Sierra Wireless (NASDAQ:SWIR) (TSX:SW) today announced it has submitted a complaint with the European Commission (EC) against Nokia for anti-competitive behavior and a request for the U.S. Federal Trade Commission (FTC) to start a formal investigation.
The EC complaint says Nokia is discriminating against Sierra Wireless and abusing its dominant position as a GSM and 3G standard essential patent (SEP) holder. Sierra Wireless alleges that Nokia applies widely different, and therefore unfair, royalty rates for the same SEPs to make identical GSM wireless modules; that Nokia is imposing unfavorable and unreasonable royalty terms that put Sierra Wireless at a competitive disadvantage; and that Nokia has refused to license 3G SEPs for wireless modules in spite of its clear obligation and repeated requests from Sierra Wireless to do so.
Sierra Wireless believes that Nokia is in breach of Article 102 of the Treaty on the Functioning of the European Union and Nokia’s obligation to grant SEP licenses on fair, reasonable and non-discriminatory terms (FRAND) as required by the European Technology Standards Institute (ETSI).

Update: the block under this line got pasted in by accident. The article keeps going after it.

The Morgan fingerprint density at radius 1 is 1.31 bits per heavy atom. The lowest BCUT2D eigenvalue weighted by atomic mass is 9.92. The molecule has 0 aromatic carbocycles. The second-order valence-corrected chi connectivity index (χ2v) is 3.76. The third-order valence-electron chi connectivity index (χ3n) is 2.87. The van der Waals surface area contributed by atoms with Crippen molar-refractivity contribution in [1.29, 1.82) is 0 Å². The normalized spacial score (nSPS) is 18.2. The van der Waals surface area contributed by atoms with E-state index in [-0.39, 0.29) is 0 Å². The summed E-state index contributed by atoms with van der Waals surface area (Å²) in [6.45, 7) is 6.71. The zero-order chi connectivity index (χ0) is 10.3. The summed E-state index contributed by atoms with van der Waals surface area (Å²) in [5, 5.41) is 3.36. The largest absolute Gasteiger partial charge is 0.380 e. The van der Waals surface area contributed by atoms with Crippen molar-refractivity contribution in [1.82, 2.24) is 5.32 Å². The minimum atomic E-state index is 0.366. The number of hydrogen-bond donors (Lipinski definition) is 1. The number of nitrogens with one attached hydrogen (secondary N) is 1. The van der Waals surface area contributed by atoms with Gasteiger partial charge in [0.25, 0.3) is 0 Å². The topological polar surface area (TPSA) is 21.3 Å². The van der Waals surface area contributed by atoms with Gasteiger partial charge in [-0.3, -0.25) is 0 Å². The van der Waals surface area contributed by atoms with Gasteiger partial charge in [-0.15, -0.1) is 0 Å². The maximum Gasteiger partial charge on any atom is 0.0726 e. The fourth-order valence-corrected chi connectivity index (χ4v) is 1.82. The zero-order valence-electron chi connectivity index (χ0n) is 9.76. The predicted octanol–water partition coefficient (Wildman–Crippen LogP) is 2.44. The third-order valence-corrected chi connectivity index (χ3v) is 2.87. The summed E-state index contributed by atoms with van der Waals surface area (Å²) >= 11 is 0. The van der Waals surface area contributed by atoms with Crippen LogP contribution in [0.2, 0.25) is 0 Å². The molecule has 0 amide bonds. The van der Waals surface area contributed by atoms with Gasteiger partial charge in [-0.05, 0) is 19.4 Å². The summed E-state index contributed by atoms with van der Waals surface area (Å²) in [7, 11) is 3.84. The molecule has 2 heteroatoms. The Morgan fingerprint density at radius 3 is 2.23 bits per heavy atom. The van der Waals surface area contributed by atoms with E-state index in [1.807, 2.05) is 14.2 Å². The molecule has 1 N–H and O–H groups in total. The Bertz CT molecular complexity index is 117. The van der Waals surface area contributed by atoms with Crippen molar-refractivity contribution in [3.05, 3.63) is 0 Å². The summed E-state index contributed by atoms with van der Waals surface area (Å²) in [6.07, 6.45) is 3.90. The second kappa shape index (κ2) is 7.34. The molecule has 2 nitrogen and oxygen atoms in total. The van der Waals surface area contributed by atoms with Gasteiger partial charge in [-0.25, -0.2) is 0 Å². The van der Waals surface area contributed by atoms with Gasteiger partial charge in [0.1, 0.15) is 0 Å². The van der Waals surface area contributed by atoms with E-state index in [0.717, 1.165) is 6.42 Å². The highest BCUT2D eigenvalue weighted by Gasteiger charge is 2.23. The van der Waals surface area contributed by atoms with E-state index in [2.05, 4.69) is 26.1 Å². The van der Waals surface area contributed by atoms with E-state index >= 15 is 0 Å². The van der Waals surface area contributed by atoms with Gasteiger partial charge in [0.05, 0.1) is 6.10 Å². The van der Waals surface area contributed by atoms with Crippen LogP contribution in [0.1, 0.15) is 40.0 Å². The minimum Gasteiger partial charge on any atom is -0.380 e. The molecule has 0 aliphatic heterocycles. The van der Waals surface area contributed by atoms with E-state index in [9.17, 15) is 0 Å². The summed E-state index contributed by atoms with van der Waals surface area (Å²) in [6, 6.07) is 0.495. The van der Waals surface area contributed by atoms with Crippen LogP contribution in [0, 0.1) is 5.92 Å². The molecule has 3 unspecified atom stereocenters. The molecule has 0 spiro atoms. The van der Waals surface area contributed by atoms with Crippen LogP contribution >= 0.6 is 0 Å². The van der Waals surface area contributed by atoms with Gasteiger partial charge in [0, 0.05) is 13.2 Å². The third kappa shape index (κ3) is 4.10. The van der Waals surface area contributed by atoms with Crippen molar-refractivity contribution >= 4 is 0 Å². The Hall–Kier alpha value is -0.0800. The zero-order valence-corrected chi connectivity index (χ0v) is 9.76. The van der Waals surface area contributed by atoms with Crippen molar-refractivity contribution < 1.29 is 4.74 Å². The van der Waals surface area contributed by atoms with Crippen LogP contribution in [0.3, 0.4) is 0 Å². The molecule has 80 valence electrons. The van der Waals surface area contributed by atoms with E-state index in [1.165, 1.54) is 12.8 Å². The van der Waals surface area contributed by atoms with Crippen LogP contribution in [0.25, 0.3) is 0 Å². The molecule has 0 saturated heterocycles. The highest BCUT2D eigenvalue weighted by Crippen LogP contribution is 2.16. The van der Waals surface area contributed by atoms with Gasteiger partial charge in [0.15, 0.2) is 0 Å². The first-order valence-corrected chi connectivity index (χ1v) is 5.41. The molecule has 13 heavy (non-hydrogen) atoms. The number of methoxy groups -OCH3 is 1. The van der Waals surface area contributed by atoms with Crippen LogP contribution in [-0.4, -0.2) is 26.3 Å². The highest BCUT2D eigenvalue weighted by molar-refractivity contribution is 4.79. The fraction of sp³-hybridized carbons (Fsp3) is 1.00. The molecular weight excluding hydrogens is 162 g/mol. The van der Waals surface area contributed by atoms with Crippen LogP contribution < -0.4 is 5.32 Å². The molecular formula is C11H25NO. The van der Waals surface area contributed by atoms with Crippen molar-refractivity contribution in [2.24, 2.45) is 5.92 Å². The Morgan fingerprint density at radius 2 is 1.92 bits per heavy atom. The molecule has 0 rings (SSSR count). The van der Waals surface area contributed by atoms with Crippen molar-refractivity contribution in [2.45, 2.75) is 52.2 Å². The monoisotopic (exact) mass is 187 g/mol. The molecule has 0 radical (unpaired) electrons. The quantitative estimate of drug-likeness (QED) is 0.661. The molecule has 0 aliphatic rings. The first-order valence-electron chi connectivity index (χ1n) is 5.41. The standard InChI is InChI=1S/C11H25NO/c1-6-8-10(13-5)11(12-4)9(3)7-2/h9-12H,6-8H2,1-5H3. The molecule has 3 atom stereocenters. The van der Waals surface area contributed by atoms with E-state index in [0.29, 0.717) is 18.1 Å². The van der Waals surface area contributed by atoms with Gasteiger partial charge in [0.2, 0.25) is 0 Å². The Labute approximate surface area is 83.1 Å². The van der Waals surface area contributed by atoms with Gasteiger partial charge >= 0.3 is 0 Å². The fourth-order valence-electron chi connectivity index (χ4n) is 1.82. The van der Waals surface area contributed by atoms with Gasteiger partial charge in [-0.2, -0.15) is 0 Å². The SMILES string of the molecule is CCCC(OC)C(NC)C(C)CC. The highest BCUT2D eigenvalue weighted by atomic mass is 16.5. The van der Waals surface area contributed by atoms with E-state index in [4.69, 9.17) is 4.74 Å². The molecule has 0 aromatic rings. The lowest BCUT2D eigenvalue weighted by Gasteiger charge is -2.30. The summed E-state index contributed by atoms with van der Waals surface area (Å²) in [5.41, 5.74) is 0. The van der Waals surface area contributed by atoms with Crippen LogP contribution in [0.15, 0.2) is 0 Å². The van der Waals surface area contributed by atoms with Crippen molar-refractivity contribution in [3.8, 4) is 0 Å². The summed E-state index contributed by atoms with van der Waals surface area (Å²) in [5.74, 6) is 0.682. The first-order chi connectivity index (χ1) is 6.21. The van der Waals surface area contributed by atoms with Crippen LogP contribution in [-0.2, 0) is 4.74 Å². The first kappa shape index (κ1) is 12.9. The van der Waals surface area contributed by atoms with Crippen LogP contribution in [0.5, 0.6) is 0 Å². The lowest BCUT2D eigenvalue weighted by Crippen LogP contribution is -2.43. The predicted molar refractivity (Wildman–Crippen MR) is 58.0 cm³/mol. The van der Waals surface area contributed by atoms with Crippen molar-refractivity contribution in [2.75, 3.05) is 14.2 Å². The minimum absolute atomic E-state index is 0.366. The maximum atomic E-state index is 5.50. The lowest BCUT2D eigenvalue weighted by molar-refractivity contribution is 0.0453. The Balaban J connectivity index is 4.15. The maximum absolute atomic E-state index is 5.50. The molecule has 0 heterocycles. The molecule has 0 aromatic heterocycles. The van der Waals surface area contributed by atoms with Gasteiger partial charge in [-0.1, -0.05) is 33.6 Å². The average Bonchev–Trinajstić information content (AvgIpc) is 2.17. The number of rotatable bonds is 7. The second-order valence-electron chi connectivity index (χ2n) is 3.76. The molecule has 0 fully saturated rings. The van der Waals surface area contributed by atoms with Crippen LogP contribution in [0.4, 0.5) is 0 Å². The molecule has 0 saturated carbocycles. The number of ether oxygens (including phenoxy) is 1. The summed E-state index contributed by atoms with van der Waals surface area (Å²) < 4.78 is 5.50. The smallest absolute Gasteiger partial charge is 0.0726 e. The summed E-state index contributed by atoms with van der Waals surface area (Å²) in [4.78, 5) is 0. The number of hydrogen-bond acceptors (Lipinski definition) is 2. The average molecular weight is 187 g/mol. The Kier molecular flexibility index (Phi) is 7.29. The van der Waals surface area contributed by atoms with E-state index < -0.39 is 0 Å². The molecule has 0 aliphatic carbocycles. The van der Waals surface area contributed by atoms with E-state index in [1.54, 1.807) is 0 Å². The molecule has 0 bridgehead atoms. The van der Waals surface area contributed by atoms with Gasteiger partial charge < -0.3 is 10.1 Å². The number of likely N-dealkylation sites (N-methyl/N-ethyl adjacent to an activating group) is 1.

Sierra Wireless has been seeking a mutually acceptable resolution of the royalty rate issues and a license to use Nokia’s 3G SEPs. With no clear response from Nokia, Sierra Wireless believes the best way to resolve this matter and clarify royalty discrepancies is to file a complaint with the EC. In addition, Sierra Wireless has notified the U.S. Federal Trade Commission (FTC) of the complaint and requested the FTC open an investigation into Nokia’s breach of FRAND rules and U.S. laws on fair trade and monopoly practices. The company has also requested the ETSI to investigate Nokia’s behaviour in breaching its commitment to the FRAND rule with another ETSI member.Pierre Cosnier, Senior Director, Legal Affairs for Sierra Wireless said: “We are acting to protect our customers and ourselves from the unreasonable actions of some standard essential patent holders, which result in unresolved patent license disagreements that we want to remedy on fair, reasonable and non-discriminatory terms.”